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Hot Pot Stock Teams Up With Budweiser

Beer

Cannabis producer Tilray Inc. (NASDAQ:TLRY) has been the hottest stock this summer. The shares are on a roll again, jumping 14.7 percent in the pre-market session on Thursday morning, after the company announced it had struck a partnership with Budweiser maker Anheuser-Busch InBev (NYSE:BUD) to explore the production of non-alcoholic drinks containing CBD and THC.

That’s going to be 50-50 partnership with each company investing up to $50 million in the JV with potential commercialization of the products confined to Canada. No more details were disclosed, though CBD can be incorporated in a wide variety of products ranging from essential oils and fruity tea-like beverages to bath bombs and pain creams.

The announcement comes just a day after Tilray said it had entered a deal with a subsidiary of Swiss drug giant Novartis AG to distribute its medical-cannabis products worldwide. Tilray made history this year after becoming the first ever pure-play marijuana company to be listed on a major U.S. exchange. TLRY shares have racked up impressive gains of 318 percent since its July IPO.

Cannabis-Infused Beverages

(Click to enlarge)

Source: Tilray Investor Presentation

Source: Tilray 8-K Nov. 13, 2018

Investors have become enamored by the company due to the ambitious growth trajectory it has set out for itself. Tilray has set up operations in 29 countries and has managed to establish an impressive distribution network for its products, claiming to sell in 12 countries and targeting many more as a wave of legalization continues to sweep across the globe.

The company eventually sees itself becoming a leading player in the $150B medical-cannabis market—a lofty goal given the company’s modest revenue of $27.6 million for the first nine months of the year.

One of the key markets the company has trained its eyes on is cannabis-infused beverages.

Speaking on CNBC’s Power Lunch shortly after the IPO, Tilray President and CEO Brendan Kennedy said the company foresees a future where marijuana produced for smoking will only constitute 10 percent of consumption with all other products taking up 90 percent. According to Kennedy, consumers in the future will order cannabis as a beverage in a bar instead of alcohol. Related: Tesla Cuts Prices As China Suspends Auto Tariffs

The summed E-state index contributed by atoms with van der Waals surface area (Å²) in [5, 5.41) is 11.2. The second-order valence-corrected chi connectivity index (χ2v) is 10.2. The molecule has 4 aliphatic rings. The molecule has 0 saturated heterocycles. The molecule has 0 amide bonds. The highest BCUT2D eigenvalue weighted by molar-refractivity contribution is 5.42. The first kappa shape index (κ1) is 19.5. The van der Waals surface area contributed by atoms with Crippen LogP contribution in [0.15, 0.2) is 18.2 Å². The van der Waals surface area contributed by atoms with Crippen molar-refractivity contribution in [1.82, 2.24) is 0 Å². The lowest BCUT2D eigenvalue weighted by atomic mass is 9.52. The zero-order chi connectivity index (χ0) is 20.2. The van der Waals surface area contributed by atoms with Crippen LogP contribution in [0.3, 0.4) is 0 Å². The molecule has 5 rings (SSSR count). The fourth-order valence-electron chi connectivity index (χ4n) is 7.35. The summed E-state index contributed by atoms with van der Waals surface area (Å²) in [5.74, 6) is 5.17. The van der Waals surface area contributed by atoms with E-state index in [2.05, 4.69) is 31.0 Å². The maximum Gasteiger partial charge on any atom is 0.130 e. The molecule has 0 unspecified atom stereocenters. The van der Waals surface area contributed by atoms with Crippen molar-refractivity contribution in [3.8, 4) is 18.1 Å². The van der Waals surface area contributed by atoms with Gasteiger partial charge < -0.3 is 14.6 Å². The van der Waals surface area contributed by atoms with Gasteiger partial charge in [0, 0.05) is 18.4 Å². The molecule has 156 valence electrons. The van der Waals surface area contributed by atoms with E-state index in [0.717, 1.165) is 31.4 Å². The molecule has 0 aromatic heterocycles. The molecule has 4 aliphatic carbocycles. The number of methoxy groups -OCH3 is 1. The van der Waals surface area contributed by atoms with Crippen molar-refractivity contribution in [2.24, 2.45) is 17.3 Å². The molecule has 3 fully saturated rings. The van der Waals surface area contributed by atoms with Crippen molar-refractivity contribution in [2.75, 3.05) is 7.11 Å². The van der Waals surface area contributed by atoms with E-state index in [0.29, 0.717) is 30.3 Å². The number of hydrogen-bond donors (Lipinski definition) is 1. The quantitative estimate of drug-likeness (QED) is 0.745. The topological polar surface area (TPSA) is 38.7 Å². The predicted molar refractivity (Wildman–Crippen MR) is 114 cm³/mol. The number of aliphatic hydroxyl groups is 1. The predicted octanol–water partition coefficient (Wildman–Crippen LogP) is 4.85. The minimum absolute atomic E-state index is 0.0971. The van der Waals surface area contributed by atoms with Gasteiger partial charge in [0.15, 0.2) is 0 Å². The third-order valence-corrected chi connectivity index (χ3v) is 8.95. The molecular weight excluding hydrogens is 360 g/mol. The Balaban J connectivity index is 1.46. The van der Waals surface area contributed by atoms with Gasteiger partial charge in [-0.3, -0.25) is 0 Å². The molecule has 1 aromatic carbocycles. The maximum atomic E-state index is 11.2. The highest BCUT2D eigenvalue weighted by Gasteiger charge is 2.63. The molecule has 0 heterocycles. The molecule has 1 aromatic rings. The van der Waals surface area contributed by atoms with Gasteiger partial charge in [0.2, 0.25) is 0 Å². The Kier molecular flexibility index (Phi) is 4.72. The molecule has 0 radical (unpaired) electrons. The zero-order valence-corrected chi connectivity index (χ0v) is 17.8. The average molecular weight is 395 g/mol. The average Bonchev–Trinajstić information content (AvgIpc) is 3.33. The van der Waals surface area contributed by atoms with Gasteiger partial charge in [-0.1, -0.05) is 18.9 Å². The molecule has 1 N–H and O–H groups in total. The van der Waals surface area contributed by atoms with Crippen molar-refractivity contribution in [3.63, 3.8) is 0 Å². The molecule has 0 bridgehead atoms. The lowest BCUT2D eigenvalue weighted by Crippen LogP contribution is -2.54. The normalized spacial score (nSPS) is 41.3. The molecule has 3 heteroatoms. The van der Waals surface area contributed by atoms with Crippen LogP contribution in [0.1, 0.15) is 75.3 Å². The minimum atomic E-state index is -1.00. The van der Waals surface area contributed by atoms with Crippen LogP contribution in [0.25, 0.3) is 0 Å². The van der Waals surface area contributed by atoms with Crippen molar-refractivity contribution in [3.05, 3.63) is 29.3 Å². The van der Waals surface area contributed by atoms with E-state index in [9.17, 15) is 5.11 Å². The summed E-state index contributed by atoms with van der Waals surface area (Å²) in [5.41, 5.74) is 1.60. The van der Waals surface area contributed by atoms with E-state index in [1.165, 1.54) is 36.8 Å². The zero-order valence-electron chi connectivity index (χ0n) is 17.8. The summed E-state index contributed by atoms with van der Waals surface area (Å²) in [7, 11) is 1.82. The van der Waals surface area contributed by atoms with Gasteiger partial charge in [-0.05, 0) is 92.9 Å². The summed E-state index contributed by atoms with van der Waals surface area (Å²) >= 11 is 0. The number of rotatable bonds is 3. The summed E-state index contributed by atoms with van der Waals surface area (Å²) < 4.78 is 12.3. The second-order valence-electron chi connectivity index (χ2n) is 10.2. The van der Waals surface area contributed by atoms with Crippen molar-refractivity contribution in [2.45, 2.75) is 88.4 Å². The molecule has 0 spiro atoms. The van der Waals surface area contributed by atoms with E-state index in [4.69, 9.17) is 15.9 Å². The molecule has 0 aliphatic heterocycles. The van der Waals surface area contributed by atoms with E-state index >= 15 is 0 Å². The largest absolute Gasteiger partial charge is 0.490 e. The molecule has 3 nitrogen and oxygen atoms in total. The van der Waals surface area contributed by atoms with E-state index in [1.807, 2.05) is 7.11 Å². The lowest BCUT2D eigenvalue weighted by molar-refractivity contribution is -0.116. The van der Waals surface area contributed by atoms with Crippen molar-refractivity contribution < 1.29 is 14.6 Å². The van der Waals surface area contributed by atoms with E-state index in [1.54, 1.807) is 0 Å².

Kennedy’s bold claim might sound a little over the top. Yet, it might actually be founded on facts. Smoking currently accounts for only 40 percent of cannabis consumption compared to 90 percent eight years ago. Further, there’s evidence that people are drinking less and preferring to light up or consume other forms of marijuana.

A joint study by two universities found that overall alcohol consumption dropped as much as 15 percent in states where medical marijuana laws had been enacted, leading to the inevitable conclusion that increased marijuana consumption was indeed taking a bite out of alcohol sales. Further, claims that nobody ever dies from marijuana overdose compared to tens of thousands that die in a typical year from alcohol-induced causes can act as a powerful marketing message for the medical marijuana industry.

Battle Ground Stock

While Tilray’s bright future could be one reason that explains the tremendous gains, there’s another less obvious one—short squeezes.

Tilray has become a battleground stock, attracting both longs and shorts with each seeing a different side of the coin. While the longs love the growth opportunities, the shorts love Tilray because they see its sky-high valuation as a good shorting opportunity. Unfortunately, this has been mostly working against them because of several reasons:

- Low float-- TLRY has 16.7 million of common shares outstanding and another 76.5 million locked up since its IPO

- Shares are hard to borrow—Tilray’s available float is so low that shorts often struggle to get their desired numbers from their brokers. This huge demand drives prices up

- High costs of financing a short position-- the cost of financing a TLRY short position is an incredible 370 percent, meaning it costs $262.7 to borrow one Tilray share for one year at the current price of $71. That’s more than 200x more expensive that what it costs to borrow a single Tesla Inc. (NASDAQ:TSLA) share

- The constant buzz surrounding the company that tends to excite investors

For intrepid shorts or investors looking to build a long-term position, the stock’s January 15, 2019, lock-up expiration date might be a good target/entry point.

By Alex Kimani for Safehaven.com

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